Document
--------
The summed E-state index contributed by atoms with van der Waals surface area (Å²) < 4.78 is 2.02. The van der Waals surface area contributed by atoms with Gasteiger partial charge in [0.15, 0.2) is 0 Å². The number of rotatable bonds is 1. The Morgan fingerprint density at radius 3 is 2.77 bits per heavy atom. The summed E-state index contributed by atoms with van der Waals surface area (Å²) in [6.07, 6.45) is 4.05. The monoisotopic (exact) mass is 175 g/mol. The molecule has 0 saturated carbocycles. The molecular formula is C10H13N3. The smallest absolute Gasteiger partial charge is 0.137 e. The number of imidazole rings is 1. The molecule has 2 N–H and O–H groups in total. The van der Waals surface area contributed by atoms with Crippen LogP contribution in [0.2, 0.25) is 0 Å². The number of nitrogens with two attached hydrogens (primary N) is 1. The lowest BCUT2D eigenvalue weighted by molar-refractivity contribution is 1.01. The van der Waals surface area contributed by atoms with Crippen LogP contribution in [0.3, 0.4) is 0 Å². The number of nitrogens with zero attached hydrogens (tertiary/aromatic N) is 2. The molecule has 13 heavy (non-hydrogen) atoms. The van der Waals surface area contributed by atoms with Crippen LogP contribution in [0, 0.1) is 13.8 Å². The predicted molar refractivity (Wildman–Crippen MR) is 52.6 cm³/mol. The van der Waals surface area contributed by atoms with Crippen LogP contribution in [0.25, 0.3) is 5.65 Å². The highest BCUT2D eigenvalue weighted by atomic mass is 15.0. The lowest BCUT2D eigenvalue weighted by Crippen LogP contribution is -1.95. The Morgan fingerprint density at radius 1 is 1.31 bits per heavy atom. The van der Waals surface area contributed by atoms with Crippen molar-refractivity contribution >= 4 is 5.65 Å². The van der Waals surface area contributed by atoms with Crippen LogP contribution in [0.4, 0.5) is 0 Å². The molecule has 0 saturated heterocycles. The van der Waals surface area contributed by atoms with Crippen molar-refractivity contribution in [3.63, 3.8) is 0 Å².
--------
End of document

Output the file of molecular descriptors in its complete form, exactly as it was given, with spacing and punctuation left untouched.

The summed E-state index contributed by atoms with van der Waals surface area (Å²) < 4.78 is 2.02. The van der Waals surface area contributed by atoms with Gasteiger partial charge in [0.15, 0.2) is 0 Å². The number of rotatable bonds is 1. The Morgan fingerprint density at radius 3 is 2.77 bits per heavy atom. The summed E-state index contributed by atoms with van der Waals surface area (Å²) in [6.07, 6.45) is 4.05. The monoisotopic (exact) mass is 175 g/mol. The molecule has 0 saturated carbocycles. The molecular formula is C10H13N3. The smallest absolute Gasteiger partial charge is 0.137 e. The number of imidazole rings is 1. The molecule has 2 N–H and O–H groups in total. The van der Waals surface area contributed by atoms with Crippen LogP contribution in [0.2, 0.25) is 0 Å². The number of nitrogens with two attached hydrogens (primary N) is 1. The lowest BCUT2D eigenvalue weighted by molar-refractivity contribution is 1.01. The van der Waals surface area contributed by atoms with Crippen LogP contribution in [0.3, 0.4) is 0 Å². The number of nitrogens with zero attached hydrogens (tertiary/aromatic N) is 2. The molecule has 13 heavy (non-hydrogen) atoms. The van der Waals surface area contributed by atoms with Crippen LogP contribution in [0, 0.1) is 13.8 Å². The predicted molar refractivity (Wildman–Crippen MR) is 52.6 cm³/mol. The van der Waals surface area contributed by atoms with Crippen LogP contribution in [0.25, 0.3) is 5.65 Å². The highest BCUT2D eigenvalue weighted by atomic mass is 15.0. The lowest BCUT2D eigenvalue weighted by Crippen LogP contribution is -1.95. The Morgan fingerprint density at radius 1 is 1.31 bits per heavy atom. The van der Waals surface area contributed by atoms with Crippen molar-refractivity contribution >= 4 is 5.65 Å². The van der Waals surface area contributed by atoms with Crippen LogP contribution in [0.4, 0.5) is 0 Å². The molecule has 0 saturated heterocycles. The van der Waals surface area contributed by atoms with Crippen molar-refractivity contribution in [3.63, 3.8) is 0 Å².